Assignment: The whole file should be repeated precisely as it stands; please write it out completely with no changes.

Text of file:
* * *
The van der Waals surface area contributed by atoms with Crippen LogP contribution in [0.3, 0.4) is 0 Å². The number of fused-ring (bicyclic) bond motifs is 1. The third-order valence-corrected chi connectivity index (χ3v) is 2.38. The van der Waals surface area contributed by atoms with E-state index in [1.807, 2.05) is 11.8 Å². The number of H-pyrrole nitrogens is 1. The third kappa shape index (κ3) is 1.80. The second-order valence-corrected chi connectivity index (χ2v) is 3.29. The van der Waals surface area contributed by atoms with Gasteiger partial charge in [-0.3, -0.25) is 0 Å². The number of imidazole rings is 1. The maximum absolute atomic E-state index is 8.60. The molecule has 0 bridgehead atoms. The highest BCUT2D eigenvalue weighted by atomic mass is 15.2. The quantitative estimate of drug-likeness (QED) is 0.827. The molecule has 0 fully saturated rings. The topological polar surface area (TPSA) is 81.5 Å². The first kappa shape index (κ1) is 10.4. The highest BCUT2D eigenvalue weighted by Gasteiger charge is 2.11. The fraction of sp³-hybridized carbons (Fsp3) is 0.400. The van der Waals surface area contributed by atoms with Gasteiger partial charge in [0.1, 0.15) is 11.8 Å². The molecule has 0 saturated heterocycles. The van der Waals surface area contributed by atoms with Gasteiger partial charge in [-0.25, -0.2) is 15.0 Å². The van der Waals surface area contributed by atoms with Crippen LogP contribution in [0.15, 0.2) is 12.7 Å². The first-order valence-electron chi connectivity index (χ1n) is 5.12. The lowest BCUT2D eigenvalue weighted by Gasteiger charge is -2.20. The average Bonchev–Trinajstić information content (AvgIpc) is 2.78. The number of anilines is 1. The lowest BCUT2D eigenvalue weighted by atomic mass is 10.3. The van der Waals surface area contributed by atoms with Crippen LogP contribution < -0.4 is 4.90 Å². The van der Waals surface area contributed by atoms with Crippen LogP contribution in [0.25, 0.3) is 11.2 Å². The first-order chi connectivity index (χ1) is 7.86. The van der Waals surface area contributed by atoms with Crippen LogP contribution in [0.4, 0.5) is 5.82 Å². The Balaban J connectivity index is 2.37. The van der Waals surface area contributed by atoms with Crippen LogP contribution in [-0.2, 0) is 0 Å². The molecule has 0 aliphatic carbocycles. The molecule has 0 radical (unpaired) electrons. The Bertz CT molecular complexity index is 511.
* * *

The van der Waals surface area contributed by atoms with Crippen LogP contribution in [0.3, 0.4) is 0 Å². The number of fused-ring (bicyclic) bond motifs is 1. The third-order valence-corrected chi connectivity index (χ3v) is 2.38. The van der Waals surface area contributed by atoms with E-state index in [1.807, 2.05) is 11.8 Å². The number of H-pyrrole nitrogens is 1. The third kappa shape index (κ3) is 1.80. The second-order valence-corrected chi connectivity index (χ2v) is 3.29. The van der Waals surface area contributed by atoms with Gasteiger partial charge in [-0.3, -0.25) is 0 Å². The number of imidazole rings is 1. The maximum absolute atomic E-state index is 8.60. The molecule has 0 bridgehead atoms. The highest BCUT2D eigenvalue weighted by atomic mass is 15.2. The quantitative estimate of drug-likeness (QED) is 0.827. The molecule has 0 fully saturated rings. The topological polar surface area (TPSA) is 81.5 Å². The first kappa shape index (κ1) is 10.4. The highest BCUT2D eigenvalue weighted by Gasteiger charge is 2.11. The fraction of sp³-hybridized carbons (Fsp3) is 0.400. The van der Waals surface area contributed by atoms with Gasteiger partial charge in [0.1, 0.15) is 11.8 Å². The molecule has 0 saturated heterocycles. The van der Waals surface area contributed by atoms with Gasteiger partial charge in [-0.25, -0.2) is 15.0 Å². The van der Waals surface area contributed by atoms with Crippen LogP contribution in [0.15, 0.2) is 12.7 Å². The first-order valence-electron chi connectivity index (χ1n) is 5.12. The lowest BCUT2D eigenvalue weighted by Gasteiger charge is -2.20. The average Bonchev–Trinajstić information content (AvgIpc) is 2.78. The number of anilines is 1. The lowest BCUT2D eigenvalue weighted by atomic mass is 10.3. The van der Waals surface area contributed by atoms with Crippen LogP contribution < -0.4 is 4.90 Å². The van der Waals surface area contributed by atoms with Crippen LogP contribution in [0.25, 0.3) is 11.2 Å². The first-order chi connectivity index (χ1) is 7.86. The van der Waals surface area contributed by atoms with Crippen LogP contribution in [0.4, 0.5) is 5.82 Å². The Balaban J connectivity index is 2.37. The van der Waals surface area contributed by atoms with Crippen LogP contribution in [-0.2, 0) is 0 Å². The molecule has 0 aliphatic carbocycles. The molecule has 0 radical (unpaired) electrons. The Bertz CT molecular complexity index is 511.